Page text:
Unite to make a kinder Britain, says wildlife campaigner
Posted 13th November 2019
Broadcasting personality Bill, patron of the League Against Cruel Sports (the League), says political parties have a chance to build a kinder Britain out of the divisiveness of Brexit by committing to strengthening the Hunting Act 2004.
Mr Oddie is urging political parties of all colours to learn the lessons of the 2017 general election and ensure robust commitments to animal welfare are enshrined in their manifestos.
He said: “There is a real opportunity here to show unity where there has been division, to commit to a vision of Britain that is a kinder place for all of us to live, where there is an understanding of the importance of protecting the environment around us and all the wildlife that shares our land.
“Two years ago, Theresa May learned on the doorsteps that an attempt to repeal the Hunting Act directly cost her valuable seats, as public opinion showed irrefutably via the ballot box that hunting has no place in a modern Britain.
“It is time political parties went further, not only to secure the Hunting Act but to strengthen it; to ensure there can be no excuses for harming wild animals for ‘sport’.”
Strengthening the Hunting Act would include:
- The introduction of a recklessness clause, to prevent the use of ‘trail’ hunting as an excuse when animals are accidentally killed by hunts
- Remove exemptions from the Hunting Act so they cannot be abused and used as excuses to continue to hunt with hounds
- Introduce prison sentences for people who are convicted of illegal hunting
Mr Oddie added: “I am calling on all parties to include this pledge in their manifestos, to allow themselves to be judged on their compassion and their commitment to our land and our wildlife, as well as their willingness to ensure all those who seek to circumvent these rules are appropriately punished.”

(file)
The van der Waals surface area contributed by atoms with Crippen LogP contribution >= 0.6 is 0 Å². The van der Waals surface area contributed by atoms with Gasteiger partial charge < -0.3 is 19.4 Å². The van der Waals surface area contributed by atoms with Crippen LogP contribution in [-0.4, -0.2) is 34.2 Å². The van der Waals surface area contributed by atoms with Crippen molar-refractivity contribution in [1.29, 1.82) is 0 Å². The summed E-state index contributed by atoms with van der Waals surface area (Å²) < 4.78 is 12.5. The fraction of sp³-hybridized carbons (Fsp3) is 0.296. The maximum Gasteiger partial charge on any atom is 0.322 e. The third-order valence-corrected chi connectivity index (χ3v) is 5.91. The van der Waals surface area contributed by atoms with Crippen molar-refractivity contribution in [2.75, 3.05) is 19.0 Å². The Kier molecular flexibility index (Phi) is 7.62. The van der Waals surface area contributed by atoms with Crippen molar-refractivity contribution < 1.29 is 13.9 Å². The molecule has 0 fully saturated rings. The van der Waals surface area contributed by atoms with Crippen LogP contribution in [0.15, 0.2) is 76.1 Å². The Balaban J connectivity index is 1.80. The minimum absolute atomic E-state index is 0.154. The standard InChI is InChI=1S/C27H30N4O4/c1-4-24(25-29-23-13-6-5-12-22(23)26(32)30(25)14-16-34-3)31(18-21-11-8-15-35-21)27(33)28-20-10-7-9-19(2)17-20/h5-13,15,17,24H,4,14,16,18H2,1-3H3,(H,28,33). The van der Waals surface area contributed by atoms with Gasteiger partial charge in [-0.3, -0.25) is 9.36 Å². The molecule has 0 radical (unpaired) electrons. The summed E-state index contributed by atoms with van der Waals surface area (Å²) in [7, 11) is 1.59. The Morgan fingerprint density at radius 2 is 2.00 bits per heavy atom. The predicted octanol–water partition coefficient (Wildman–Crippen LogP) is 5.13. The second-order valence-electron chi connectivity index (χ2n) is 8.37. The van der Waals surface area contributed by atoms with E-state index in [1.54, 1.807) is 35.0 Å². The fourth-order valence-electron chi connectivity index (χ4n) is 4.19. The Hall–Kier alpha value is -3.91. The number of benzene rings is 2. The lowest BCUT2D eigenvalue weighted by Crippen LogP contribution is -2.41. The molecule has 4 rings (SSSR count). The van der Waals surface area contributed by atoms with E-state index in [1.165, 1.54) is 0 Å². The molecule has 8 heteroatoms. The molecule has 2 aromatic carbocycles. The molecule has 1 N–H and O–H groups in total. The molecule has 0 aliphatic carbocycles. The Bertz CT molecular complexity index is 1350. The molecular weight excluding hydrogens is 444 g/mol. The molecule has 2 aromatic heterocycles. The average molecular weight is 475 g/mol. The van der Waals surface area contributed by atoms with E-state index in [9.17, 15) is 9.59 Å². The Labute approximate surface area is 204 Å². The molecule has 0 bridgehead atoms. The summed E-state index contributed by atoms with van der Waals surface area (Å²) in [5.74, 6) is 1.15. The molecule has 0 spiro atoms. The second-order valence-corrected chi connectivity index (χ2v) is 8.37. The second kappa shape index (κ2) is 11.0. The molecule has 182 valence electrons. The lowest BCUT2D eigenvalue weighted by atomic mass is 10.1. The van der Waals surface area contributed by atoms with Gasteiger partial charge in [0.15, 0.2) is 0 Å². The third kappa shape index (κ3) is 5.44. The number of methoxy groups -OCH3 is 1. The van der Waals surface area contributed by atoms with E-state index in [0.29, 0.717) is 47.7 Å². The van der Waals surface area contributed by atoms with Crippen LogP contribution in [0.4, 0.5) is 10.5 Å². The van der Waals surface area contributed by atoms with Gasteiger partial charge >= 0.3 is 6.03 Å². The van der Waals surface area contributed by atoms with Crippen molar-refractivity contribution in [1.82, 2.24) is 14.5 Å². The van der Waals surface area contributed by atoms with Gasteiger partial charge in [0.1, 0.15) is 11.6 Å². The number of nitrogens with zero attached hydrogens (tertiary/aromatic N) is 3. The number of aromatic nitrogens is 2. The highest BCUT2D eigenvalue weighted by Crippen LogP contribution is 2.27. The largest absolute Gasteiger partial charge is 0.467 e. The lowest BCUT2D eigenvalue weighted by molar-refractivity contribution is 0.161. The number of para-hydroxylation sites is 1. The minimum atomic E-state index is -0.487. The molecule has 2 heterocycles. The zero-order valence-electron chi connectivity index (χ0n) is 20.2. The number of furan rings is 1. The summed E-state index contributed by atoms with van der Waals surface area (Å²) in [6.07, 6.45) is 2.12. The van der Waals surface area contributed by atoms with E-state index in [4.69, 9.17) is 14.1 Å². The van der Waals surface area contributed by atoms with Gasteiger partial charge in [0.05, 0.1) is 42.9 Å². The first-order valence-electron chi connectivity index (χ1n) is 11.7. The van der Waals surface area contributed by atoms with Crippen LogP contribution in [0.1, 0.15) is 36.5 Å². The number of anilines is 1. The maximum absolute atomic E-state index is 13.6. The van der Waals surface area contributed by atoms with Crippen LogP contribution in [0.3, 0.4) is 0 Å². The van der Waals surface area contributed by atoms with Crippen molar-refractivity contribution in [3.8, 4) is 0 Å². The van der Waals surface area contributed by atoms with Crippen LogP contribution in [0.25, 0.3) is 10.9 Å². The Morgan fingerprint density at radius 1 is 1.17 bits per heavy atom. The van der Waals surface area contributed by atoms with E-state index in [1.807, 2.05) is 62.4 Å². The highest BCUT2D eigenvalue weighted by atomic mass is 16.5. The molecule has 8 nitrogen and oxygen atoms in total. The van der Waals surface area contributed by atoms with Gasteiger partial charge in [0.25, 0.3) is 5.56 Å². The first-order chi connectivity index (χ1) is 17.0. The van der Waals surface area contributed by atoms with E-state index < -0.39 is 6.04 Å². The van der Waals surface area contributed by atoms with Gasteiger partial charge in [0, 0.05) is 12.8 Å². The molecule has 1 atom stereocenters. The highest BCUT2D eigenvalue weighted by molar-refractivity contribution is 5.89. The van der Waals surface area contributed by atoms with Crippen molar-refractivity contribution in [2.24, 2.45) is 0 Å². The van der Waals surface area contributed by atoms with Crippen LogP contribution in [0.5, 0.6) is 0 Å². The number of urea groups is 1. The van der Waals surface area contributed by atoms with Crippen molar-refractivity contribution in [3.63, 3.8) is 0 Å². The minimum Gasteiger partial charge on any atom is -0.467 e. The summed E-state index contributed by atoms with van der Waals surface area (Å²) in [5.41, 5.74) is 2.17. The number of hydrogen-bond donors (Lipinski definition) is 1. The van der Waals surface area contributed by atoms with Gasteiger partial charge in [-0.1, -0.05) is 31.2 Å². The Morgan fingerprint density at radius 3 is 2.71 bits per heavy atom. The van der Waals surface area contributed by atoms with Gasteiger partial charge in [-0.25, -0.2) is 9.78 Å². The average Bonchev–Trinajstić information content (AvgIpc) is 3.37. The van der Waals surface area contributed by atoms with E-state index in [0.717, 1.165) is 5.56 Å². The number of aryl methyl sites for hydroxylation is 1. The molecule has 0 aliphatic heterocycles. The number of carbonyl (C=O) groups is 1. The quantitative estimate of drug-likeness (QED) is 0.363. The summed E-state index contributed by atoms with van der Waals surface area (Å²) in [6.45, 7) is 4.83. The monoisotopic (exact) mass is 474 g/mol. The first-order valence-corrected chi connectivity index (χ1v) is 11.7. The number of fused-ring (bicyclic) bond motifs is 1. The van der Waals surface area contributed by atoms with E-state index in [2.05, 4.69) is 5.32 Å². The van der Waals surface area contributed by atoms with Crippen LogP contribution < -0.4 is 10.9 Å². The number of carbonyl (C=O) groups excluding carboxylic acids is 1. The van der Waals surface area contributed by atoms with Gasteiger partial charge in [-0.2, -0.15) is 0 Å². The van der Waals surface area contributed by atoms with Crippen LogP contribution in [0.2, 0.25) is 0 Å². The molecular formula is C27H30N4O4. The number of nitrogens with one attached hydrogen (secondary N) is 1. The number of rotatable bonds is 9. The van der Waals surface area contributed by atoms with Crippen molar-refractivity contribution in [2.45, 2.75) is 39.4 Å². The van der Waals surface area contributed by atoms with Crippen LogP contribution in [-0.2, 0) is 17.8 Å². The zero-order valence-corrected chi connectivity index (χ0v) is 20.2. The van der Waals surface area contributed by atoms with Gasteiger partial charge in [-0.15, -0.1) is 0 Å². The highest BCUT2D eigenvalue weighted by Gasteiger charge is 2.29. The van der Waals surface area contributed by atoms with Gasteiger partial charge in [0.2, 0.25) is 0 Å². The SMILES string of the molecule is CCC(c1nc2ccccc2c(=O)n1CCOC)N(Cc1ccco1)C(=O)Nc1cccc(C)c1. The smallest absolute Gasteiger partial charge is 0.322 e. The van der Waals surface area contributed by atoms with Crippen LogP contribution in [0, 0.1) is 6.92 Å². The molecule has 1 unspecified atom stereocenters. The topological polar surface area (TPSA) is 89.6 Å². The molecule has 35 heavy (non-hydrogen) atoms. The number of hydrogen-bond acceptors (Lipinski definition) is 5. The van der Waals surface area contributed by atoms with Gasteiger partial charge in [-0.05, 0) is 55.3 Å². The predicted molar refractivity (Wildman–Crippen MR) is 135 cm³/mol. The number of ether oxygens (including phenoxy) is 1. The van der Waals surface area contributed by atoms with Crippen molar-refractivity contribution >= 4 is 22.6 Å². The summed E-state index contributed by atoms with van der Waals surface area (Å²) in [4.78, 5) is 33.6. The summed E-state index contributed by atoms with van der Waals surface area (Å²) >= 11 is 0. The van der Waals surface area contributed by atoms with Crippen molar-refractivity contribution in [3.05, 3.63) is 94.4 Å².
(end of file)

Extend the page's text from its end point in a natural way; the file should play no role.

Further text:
Andy Knott MBE, chief executive of the League Against Cruel Sports, said: “We see day in, day out, how the Hunting Act is being flouted by those who twist and exploit weaknesses in the law to get away with what should be a crime.
“Enough is enough. Hunting has no place in a compassionate society and we urge all parties, in as robust terms as we can, to commit to a better vision of Britain by placing animal welfare at the heart of their manifestos and by pledging to strengthen the Hunting Act.”
Notes to editors
Pictured: Bill Oddie OBE, broadcaster and patron of the League Against Cruel Sports
Despite hunting being made illegal in 2004, hunting packs still go ‘trail’ hunting, which often results in foxes being ‘accidentally’ killed. There are 191 fox hunts operating in Great Britain today, 14 years after the Hunting Act 2004 was enacted that outlawed the practice. In total, hunts can go out almost 10,700 times a year – and each time a fox’s life is put at risk.
Polling commissioned by the League Against Cruel Sports and carried out independently by Ipsos MORI in 2017 shows that 85 per cent of respondents are in favour of keeping the ban on fox hunting. More data is available here.